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Walk of the Week: The Argory

By Linda Stewart

The beautiful 320-acre estate of The Argory — overlooking a winding stretch of the River Blackwater — offers garden, woodland and tranquil riverside walks.

The Lime Tree Walk with its pleached limes arching over the path, and the other walking trails around the estate meander among rich meadowland, woods and orchards.

Along the first stretch of the walk, a historic sump and mound system can be seen which provides a suitable wetland environment for growing oaks. The National Trust estate is well known for its gardens and variety of trees including several varieties of oak.

The Lime Tree Walk is gravel surfaced and is accessible by wheelchairs apart from the wettest weather when they may become muddy. This trail is best accessed from the main car park at The Argory and is fairly level with a very slight gradient.

Lime Tree Walk takes you along an avenue of pollarded lime trees under-planted by snowdrops and spring flowers. This walk passes The Argory Oak Plantation, returning to the house by the main drive.

DIRECTIONS

The Argory lies four miles from Charlemont, and drivers can reach it by leaving the M1 at exit 13 or 14 (signposted) and travelling three miles. You can take Ulsterbus 67 Portadown to Dungannon, to alight at Charlemont, reaching The Argory after a 2.5 mile walk. Cyclists can reach the estate on NCN95 or by boat, alighting from the Blackwater River at the canoe access point at The Argory or Bond’s Bridge.

From the car park near reception and the Argory courtyard, follow the path towards the stone pavilion building with the narrow windows. Join the path at the Pavilion with the river on your right and the ‘ha ha’ wall on your left.

Stay on this path and within five minutes you will be under the canopy of lime trees. In spring you will also be surrounded by a carpet of snowdrops. At the end of the lime trees you can go past Meadow Cottage on the right and walk back along the River Blackwater or turn left towards the entrance drive and Lady Bond's Walk.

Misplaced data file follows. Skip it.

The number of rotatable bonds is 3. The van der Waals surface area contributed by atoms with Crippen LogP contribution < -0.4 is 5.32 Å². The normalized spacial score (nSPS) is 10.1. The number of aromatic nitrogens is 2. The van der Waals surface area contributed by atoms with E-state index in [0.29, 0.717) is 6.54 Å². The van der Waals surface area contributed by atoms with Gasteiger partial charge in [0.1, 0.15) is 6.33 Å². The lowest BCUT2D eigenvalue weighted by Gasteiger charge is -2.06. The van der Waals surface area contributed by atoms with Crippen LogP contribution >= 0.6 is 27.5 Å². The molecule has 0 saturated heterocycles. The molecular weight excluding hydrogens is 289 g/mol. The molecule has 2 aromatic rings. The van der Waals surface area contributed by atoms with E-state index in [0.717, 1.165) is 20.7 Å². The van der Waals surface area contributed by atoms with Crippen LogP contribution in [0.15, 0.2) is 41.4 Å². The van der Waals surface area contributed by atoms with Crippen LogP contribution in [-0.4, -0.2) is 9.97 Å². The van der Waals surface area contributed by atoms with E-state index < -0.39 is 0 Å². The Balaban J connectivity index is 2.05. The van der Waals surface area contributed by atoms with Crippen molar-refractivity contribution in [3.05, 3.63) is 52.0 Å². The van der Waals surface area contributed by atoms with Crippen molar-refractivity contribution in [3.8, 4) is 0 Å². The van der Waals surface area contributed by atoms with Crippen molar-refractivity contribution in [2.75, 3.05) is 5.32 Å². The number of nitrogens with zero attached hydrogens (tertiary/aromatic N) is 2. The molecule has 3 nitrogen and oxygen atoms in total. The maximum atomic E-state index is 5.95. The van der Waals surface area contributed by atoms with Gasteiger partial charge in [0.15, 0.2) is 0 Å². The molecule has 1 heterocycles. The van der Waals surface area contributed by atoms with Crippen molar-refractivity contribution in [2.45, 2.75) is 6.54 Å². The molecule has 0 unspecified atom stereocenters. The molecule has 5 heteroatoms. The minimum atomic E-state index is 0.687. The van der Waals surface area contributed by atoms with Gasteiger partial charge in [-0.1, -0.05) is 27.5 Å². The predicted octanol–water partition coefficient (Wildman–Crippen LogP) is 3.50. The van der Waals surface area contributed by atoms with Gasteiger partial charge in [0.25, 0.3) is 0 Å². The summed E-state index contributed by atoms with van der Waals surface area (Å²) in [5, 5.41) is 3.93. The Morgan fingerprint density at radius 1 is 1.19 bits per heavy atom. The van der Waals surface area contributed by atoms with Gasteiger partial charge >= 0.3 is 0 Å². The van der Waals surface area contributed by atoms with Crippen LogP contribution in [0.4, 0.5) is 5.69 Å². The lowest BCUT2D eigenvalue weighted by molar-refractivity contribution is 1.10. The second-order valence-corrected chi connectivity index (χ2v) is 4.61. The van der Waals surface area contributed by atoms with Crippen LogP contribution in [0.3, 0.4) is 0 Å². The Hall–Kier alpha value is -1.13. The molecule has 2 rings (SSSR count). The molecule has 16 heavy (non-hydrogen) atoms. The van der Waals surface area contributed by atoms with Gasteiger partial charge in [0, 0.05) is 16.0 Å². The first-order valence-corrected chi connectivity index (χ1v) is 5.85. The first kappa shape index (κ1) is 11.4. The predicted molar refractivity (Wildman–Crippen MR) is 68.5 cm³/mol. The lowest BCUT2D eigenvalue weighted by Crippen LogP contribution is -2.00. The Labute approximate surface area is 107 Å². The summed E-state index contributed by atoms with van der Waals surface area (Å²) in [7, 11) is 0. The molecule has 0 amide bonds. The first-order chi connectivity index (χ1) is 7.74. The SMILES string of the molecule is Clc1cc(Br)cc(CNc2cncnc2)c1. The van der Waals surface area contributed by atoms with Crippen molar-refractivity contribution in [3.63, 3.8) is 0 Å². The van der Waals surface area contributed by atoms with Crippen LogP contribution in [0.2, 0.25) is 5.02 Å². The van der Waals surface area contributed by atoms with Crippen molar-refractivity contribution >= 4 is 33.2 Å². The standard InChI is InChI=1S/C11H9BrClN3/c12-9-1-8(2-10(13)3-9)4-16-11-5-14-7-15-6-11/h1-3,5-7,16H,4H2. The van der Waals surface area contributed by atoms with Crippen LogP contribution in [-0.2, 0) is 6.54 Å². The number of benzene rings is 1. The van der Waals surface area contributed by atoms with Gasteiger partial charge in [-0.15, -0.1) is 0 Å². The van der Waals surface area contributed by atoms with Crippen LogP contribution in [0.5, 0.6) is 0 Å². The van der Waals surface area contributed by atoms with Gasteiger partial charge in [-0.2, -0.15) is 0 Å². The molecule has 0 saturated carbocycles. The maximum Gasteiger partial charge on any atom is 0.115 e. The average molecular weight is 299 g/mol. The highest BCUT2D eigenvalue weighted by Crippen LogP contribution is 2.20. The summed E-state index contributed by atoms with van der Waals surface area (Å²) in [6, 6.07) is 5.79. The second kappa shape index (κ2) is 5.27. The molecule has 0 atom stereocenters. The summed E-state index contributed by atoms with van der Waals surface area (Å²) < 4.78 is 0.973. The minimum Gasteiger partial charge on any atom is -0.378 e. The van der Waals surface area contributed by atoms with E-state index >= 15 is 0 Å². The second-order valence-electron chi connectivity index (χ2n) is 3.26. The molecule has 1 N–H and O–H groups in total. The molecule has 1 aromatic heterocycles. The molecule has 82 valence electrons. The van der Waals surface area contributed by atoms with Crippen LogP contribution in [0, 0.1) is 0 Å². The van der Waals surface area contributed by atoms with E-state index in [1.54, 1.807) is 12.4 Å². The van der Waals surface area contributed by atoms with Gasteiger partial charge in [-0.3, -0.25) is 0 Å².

As well as the Lime Tree Walk visitors can enjoy the longer circular walk or take a stroll along Lady Bond’s Walk or the Blackwater River Walk.

THE BACKDROP

The Argory can be described as an ‘atmosphere time capsule’. The mansion was built in the 1820s — a handsome Neoclassical Irish gentry house and former home of the McGeough Bond family.

Visitors can take a tour of the house which has remained unchanged since 1900 — the eclectic interior still evoking Edwardian tastes and interests.

As you travel away from the mansion house, the surrounding grounds gradually merge with the stunning woodland environment leading down to the River Blackwater.

The River Blackwater lazily meanders through the beautiful countryside of counties Armagh and Tyrone, flowing gently into Lough Neagh.

The river has been travelled for thousands of years as a highway by early Celtic settlers, Viking raiders and English invaders.

Nowadays the River Blackwater is a popular route for canoeists and walkers alike.

FURTHER INFORMATION

Please contact the National Trust at www.nationaltrust.org.uk or tel: 028 9751 0721.

For further information on walking or any other outdoor activity, please contact Countryside Access and Activities Network at, tel: 028 9030 3930 or visit walkni.com.

The National Trust and Countryside Access and Activities Network (CAAN) in association with Belfast Telegraph have provided this information.

Every care has been taken to ensure accuracy of the information. CAAN and Belfast Telegraph, however, cannot accept responsibility for errors or omissions but where such are brought to our attention, the information for future publications will be amended accordingly.

Walk Name: Lime Tree Walk, The Argory

Area: Co Armagh

Nearest big town to start point: Village of Moy or town of Dungannon

Distance: 2 miles circular

Time: This walk should take approximately one hour to complete.

Terrain: Gravel paths and woodland tracks, and along the riverbank.

Access Restrictions: Dogs must be kept on a lead at all times.

Refreshments: There is Lady Ada’s tearoom, as well as a gift shop and book shop. Toilets including baby-changing facilities, picnic area and playground are also available.

Publications: The National Trust property leaflet, available at reception.

Walk Developed By: The National Trust.

Map: Sheet 19 of Ordnance Survey of Northern Ireland Discovery Series, available from LPSNI Map Shop (lpsni.gov.uk)

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